Food fads are temporary, coconut chutney is forever5 min read . Updated: 13 Sep 2020, 09:00 AM IST
In this excerpt from Vasudha Rai’s ‘Glow’, we learn why coconuts transcend seasons and can be eaten all year round
In the Ayurvedic tradition, the coconut tree is called kalpavriksha, or a tree that fulfils all wishes. If you think about it, you realize that each and every part of the coconut is useful. It gives us refreshing water and its flesh is packed with vitamins and minerals. The old fruit gives us oil, its outer shell is used to make artefacts, while the husk is used as compost and also stuffed into bedding.
Traditionally we know that mature coconuts (from which the oil is extracted) should be consumed in moderation. But people mostly drink coconut oil that is extracted from the mature fruit. I believe that findings from modern science must be viewed parallelly with the knowledge from our ancestors. In Ayurveda the tender (young) and middle-aged coconuts are considered the best for consumption because they are healing and nourishing for the body. Once the coconut becomes old it’s heavy to digest. Old coconut is also heating (ideal for winter), while the young fruit is cooling (perfect for summer). While a mature, hard nut has its benefits, it must be consumed in small quantities. There is also no reference in Ayurveda that suggests that plain oil should be consumed. It’s better to cook with coconut oil because it will enhance the quality of food, making it easy for the body to assimilate and digest it.
Coconuts are both sattvic (balanced) and alkaline. Therefore they keep the mind calm and centred. Coconut water is cooling and is a natural diuretic, so it flushes out bacteria and therefore helps to cure urinary infections. The middle-aged coconut in particular builds up all seven dhatus in the body (plasma, blood, muscles, fat, marrow, bone, reproductive fluid).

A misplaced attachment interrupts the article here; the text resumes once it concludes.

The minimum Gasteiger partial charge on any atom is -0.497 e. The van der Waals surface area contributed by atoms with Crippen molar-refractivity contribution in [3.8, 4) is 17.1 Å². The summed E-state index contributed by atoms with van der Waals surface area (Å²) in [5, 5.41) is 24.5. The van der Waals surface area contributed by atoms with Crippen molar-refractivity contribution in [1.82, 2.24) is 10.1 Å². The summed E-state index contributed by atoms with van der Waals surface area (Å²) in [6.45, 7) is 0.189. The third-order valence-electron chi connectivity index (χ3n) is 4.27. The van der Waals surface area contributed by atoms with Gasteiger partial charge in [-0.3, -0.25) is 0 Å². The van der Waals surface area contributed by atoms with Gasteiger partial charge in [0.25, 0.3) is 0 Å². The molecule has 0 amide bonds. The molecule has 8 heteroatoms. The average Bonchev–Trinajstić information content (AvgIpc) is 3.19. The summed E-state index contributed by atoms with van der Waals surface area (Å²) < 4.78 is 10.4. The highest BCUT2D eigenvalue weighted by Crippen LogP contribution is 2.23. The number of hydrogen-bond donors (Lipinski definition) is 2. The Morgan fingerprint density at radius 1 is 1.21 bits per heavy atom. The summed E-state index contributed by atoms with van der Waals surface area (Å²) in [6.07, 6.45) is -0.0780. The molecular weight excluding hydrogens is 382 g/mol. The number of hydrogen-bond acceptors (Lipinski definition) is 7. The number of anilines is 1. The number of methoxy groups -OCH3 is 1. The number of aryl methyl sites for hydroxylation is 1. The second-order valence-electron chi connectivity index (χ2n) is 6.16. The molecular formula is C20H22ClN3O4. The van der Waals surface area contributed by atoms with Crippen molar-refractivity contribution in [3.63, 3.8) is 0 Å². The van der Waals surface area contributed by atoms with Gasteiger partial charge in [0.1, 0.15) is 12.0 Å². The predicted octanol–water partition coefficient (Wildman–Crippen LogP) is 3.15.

The primary taste of coconut is sweet, and in Ayurveda this is the most soothing and nourishing taste. Coconuts increase kapha in the body; therefore they can definitely cause weight gain if eaten in excess. However, kapha is also responsible for immunity and strength, and in giving us luminous skin and hair. So they’re ideal for those who want to increase their vitality.
Coconut is good for all seasons as it pacifies vata (dryness in winter) and pitta (heat in summer). The only rule is that just like ghee it must be eaten with warm food and drink because it is a saturated fat.
Your diet must consist of 20 per cent fat, which translates into 8–9 teaspoons of oil in a day. From this number, keep 2 teaspoons for coconut oil, and the rest for other fats because more variety will give you a larger range of nutrients.
Coconut oil is said to improve hair quality and strength with its keshya properties. It also helps improve the complexion. While most people can apply this oil, some can be allergic to it. This is because it is comedogenic—can clog pores. When I apply and leave it on the skin I get rashes, but it works very well on my hair. Even when I add coconut oil and milk to food, it gives me a sense of nourishment and satiation.